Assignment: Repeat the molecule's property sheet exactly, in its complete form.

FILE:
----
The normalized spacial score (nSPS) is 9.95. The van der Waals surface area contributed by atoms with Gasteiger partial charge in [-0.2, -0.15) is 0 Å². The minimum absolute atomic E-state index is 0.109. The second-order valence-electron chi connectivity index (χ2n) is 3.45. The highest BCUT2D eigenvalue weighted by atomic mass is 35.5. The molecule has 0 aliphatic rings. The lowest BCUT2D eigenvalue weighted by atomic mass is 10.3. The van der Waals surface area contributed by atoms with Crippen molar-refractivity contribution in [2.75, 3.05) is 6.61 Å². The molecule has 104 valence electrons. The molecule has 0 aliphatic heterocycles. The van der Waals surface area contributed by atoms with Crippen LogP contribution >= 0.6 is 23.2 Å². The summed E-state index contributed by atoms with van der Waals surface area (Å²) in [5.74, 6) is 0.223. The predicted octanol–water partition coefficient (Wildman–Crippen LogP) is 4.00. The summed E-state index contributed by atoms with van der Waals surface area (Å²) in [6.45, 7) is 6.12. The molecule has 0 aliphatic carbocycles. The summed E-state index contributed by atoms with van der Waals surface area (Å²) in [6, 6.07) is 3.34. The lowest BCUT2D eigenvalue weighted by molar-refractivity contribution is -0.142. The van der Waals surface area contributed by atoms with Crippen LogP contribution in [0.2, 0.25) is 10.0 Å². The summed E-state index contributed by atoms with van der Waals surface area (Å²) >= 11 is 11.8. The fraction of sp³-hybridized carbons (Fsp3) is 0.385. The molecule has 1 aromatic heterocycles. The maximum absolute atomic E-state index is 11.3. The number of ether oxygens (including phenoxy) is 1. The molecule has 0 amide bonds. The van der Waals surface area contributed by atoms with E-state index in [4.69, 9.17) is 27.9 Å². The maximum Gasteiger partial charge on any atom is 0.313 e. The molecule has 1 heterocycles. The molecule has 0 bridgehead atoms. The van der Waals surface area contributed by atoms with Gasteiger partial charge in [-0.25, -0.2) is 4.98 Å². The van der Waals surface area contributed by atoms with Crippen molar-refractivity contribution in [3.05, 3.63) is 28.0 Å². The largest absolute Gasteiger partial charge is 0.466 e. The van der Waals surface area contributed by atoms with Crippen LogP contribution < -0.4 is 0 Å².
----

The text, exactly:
The normalized spacial score (nSPS) is 9.95. The van der Waals surface area contributed by atoms with Gasteiger partial charge in [-0.2, -0.15) is 0 Å². The minimum absolute atomic E-state index is 0.109. The second-order valence-electron chi connectivity index (χ2n) is 3.45. The highest BCUT2D eigenvalue weighted by atomic mass is 35.5. The molecule has 0 aliphatic rings. The lowest BCUT2D eigenvalue weighted by atomic mass is 10.3. The van der Waals surface area contributed by atoms with Crippen molar-refractivity contribution in [2.75, 3.05) is 6.61 Å². The molecule has 104 valence electrons. The molecule has 0 aliphatic heterocycles. The van der Waals surface area contributed by atoms with Crippen LogP contribution >= 0.6 is 23.2 Å². The summed E-state index contributed by atoms with van der Waals surface area (Å²) in [5.74, 6) is 0.223. The predicted octanol–water partition coefficient (Wildman–Crippen LogP) is 4.00. The summed E-state index contributed by atoms with van der Waals surface area (Å²) in [6.45, 7) is 6.12. The molecule has 0 aliphatic carbocycles. The summed E-state index contributed by atoms with van der Waals surface area (Å²) in [6, 6.07) is 3.34. The lowest BCUT2D eigenvalue weighted by molar-refractivity contribution is -0.142. The van der Waals surface area contributed by atoms with Crippen LogP contribution in [0.2, 0.25) is 10.0 Å². The summed E-state index contributed by atoms with van der Waals surface area (Å²) >= 11 is 11.8. The fraction of sp³-hybridized carbons (Fsp3) is 0.385. The molecule has 1 aromatic heterocycles. The maximum absolute atomic E-state index is 11.3. The number of ether oxygens (including phenoxy) is 1. The molecule has 0 amide bonds. The van der Waals surface area contributed by atoms with E-state index in [4.69, 9.17) is 27.9 Å². The maximum Gasteiger partial charge on any atom is 0.313 e. The molecule has 1 heterocycles. The molecule has 0 bridgehead atoms. The van der Waals surface area contributed by atoms with Gasteiger partial charge in [-0.25, -0.2) is 4.98 Å². The van der Waals surface area contributed by atoms with Crippen molar-refractivity contribution in [3.05, 3.63) is 28.0 Å². The largest absolute Gasteiger partial charge is 0.466 e. The van der Waals surface area contributed by atoms with Crippen LogP contribution < -0.4 is 0 Å².